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Lower policing costs for County in 2015

A recently introduced new OPP billing model will result in lower policing costs for Prince Edward County in 2015, while most other Ontario communities will suffer continuing increases for policing costs.

The new billing model for OPP services was developed by the Ontario Ministry of Safety and Correctional Services with input from Ontario’s police services boards and a committee of the Association of Municipalities of Ontario (AMO).

Robert Quaiff, chairman of the County’s police services board, had met with several officials from the Ontario government and from other municipalities at the AMO annual meeting last month. He learned this week under the new formula the County’s OPP costs are expected to decline by 10.6 per cent to $345.47 per household in 2015, from a currently projected $386.50 per household for 2104.

Quaiff cautioned police costs depend on many factors, such as overtime which are not known until year end.

The OPP currently police 324 municipalities and, if current conditions remain unchanged, the County can expect to be among 118 municipalities whose OPP costs per property will be going down under the new billing formula.

Despite rising costs for OPP-contracted policing across Ontario, Quaiff does not support suggestions the County revert to having its own police force.

“If we plan to thrive as a tourism-intensive community we need a professional police force whose budgets and quality of services are well managed,” said Quaiff. “We cannot afford to risk do-it-yourself policing that might result in higher crime rates that discourage tourists.”

Also last month, at an Ottawa meeting chaired by Quaiff, OAPSB’s Eastern Ontario Zone agreed to hold its next regional meeting on Dec. 5 in Prince Edward County. Up to 50 OAPSB members representing Eastern Ontario municipalities, civilians, former correctional services officers and government attend to review the quality and costs of regional policing.

Filed Under: Local News

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  1. Emily says:

    Mr.Bailey doesn’t seem to have a stance on police services or at least not reported on in his bio in this weeks Gazette. What he does state quite shockingly is that he expects answers from workers when he pulls up to a County job site! The County workers do not work for him if he was a Councillor. They have no reason to even know who he is let alone release information. They certainly are not required to answer any of his questions. If he is elected to Council his answers come at the Council table from Department heads. To suggest that workers should be providing answers to his questions at a job site shows a lack of understanding of reporting relationships and is out of touch with appropriate practices.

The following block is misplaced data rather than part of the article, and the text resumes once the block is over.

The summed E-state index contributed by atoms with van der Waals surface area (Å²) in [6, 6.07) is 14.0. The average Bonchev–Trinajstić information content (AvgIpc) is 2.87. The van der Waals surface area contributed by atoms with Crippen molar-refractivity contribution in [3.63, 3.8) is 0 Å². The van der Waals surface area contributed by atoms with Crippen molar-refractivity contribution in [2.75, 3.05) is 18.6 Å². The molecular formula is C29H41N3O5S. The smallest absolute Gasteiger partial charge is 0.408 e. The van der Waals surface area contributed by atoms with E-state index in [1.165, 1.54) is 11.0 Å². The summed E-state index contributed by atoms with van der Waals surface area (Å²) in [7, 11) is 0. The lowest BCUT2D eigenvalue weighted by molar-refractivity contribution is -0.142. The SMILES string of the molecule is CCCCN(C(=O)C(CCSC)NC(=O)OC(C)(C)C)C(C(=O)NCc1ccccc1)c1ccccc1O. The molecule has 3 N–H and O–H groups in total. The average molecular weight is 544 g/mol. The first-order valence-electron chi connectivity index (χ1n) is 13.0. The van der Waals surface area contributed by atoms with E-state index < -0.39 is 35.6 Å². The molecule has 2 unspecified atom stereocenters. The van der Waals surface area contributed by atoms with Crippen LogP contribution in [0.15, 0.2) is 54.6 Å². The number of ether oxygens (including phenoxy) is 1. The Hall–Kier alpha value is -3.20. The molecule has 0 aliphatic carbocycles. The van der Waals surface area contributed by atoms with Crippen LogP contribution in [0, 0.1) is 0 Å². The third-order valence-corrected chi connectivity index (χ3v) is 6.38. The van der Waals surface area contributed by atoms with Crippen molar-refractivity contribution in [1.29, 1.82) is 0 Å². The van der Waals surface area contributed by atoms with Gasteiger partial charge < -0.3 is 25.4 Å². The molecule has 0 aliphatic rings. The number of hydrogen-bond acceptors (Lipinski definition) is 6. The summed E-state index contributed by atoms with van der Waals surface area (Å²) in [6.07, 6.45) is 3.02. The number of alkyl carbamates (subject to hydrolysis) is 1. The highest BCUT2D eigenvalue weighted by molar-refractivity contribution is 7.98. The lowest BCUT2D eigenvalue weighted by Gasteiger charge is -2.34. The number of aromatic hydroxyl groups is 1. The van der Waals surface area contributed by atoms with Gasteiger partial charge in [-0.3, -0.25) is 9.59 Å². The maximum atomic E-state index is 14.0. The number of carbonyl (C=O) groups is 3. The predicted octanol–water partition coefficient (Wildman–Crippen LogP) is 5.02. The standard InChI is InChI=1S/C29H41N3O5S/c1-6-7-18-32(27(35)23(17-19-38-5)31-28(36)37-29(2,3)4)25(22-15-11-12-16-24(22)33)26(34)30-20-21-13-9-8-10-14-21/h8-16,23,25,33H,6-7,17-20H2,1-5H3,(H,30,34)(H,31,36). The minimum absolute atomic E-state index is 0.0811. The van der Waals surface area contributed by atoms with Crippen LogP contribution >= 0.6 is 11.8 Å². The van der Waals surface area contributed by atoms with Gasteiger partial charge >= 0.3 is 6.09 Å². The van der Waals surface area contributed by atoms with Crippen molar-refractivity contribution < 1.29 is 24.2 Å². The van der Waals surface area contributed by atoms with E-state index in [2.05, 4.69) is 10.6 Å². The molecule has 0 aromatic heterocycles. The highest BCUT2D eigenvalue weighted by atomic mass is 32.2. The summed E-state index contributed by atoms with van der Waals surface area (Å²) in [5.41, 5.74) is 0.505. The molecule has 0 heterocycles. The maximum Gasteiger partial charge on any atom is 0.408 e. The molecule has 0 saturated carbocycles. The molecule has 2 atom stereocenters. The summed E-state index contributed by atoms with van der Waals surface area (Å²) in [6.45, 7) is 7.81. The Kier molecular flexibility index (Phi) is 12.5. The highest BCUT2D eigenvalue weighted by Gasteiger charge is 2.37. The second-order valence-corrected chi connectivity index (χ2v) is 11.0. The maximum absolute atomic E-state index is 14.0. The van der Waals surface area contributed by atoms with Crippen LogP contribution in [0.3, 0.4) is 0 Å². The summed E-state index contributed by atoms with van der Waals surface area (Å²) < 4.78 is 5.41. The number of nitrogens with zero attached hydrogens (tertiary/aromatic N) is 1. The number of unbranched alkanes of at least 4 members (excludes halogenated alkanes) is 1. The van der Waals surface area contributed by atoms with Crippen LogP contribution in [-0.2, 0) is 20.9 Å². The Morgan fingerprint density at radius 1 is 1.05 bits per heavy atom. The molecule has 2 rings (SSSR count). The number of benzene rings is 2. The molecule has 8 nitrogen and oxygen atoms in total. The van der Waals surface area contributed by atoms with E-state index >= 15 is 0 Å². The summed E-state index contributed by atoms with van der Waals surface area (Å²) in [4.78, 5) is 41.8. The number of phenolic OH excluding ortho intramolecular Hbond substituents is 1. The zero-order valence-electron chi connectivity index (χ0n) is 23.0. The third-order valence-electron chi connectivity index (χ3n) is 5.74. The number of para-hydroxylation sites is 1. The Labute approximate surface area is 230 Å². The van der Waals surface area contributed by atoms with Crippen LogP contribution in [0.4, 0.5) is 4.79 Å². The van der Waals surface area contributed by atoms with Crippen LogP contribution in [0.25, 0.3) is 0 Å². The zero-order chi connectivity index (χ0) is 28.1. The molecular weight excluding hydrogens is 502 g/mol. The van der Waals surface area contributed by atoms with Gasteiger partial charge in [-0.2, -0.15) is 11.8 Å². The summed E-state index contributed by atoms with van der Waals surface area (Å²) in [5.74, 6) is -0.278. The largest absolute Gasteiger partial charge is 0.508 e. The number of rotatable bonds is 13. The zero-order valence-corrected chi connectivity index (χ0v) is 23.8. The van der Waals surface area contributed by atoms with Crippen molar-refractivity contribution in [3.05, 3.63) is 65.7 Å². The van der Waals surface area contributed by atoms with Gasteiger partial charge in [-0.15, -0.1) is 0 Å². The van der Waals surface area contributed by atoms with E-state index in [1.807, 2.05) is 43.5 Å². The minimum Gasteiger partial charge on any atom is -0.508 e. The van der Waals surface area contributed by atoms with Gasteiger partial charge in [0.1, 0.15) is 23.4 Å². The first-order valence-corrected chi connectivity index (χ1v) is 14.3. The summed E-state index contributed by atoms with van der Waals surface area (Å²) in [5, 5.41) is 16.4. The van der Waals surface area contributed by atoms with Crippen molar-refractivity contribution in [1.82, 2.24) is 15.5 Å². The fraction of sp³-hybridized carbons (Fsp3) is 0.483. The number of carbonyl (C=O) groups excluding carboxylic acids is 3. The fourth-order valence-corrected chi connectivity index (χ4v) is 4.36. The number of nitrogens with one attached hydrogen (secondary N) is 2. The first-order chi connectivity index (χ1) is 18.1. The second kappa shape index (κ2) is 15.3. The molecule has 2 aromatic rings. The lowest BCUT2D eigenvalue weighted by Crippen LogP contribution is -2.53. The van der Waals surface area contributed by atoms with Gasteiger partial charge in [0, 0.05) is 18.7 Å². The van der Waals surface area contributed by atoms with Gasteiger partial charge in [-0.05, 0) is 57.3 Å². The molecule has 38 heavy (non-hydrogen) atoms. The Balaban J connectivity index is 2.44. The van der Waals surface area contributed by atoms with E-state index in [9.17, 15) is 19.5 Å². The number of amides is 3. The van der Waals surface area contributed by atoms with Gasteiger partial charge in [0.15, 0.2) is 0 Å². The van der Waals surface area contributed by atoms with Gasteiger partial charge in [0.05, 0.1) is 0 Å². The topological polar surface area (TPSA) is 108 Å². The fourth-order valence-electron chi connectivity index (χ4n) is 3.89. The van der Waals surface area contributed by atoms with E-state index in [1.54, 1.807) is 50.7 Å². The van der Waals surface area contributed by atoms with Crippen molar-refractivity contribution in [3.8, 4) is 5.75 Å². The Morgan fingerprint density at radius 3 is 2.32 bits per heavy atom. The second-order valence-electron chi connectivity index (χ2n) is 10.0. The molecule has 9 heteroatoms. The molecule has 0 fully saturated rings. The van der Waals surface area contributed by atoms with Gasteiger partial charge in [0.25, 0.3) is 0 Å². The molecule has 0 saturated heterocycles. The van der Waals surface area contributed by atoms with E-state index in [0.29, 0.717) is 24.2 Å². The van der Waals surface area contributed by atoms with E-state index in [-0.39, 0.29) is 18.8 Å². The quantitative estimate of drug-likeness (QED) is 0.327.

2. Mark says:

    I think Wolf makes a good point. I think provincial policing costs were downloaded to municipalities to be paid for through local taxation with the promise that our provincial taxation would be reduced. The selling point was for more local control. (yeah right) We have no local negotiating control and in fact the Province guarantees police wage increases at their pleasure. There is no doubt we are over policed in Prince Edward given the need based upon population and low crime rates.I could go further in regards to the police palace being permitted to be built on Prime agricultural land but that is a whole other story.

  3. KJB says:

    Mr Quaiff does have a point when he says “we need a police force whose budget and quality of service are well managed”…Past performance of our council and admin office has not shown these qualities…..Has anyone else heard of OPP officers that are working 16 hour shifts, I have heard this is common practice, I can’t imagine this being safe for the community or the officers

  4. Wolf Braun says:

    I’d love know which Queen’s Park bureaucrat dreamed up the idea of ‘selling’ OPP services separately to Ontario municipalities. He or she deserves to be recognized and handsomely rewarded for this ingenious idea of ‘paying twice’ for police protection.

    The OPP is the provincial police for which Ontario taxpayers already pay for their services in their provincial tax bill.

    Now, that same provincial police service has been charging municipalities $386.50 per household for some time. They’re lowering that cost to $345.47 PLUS over-time calculated determined at year end for their service !
    Wahoo !

    Does anybody else, or just me, see this as taxpayers getting dinged twice for police services?

  5. MI says:

    In the mayoral race, only one of them have been a part of creating the policies and practices we currently have. I doubt that Robert will change anything. He can only defend everything he has been a part of up to now.

  6. Emily says:

    And Goddard and Boyd have laid out what to do with policing costs? Easy for Goddard to preach from the soap box that policing costs are too high. We know that. They are too high all across Ontario. What is his solution? Still waiting!

  7. Earl Smith says:

    Is Quaiff serious with this gibberish? He has been on PSB for years, has “administered” the run-up in the OPP budget without a whimper, has overseen grotesque overstaffing and unnecessary station construction- and now disingenuously expects the electorate to believe this is all in support of tourism? Does he take us for utter turnips????

    If anyone reading this expects OPP costs to be reduced !1% YOY, I’ve got some prime oceanfront property in Saskatchewan to sell you…

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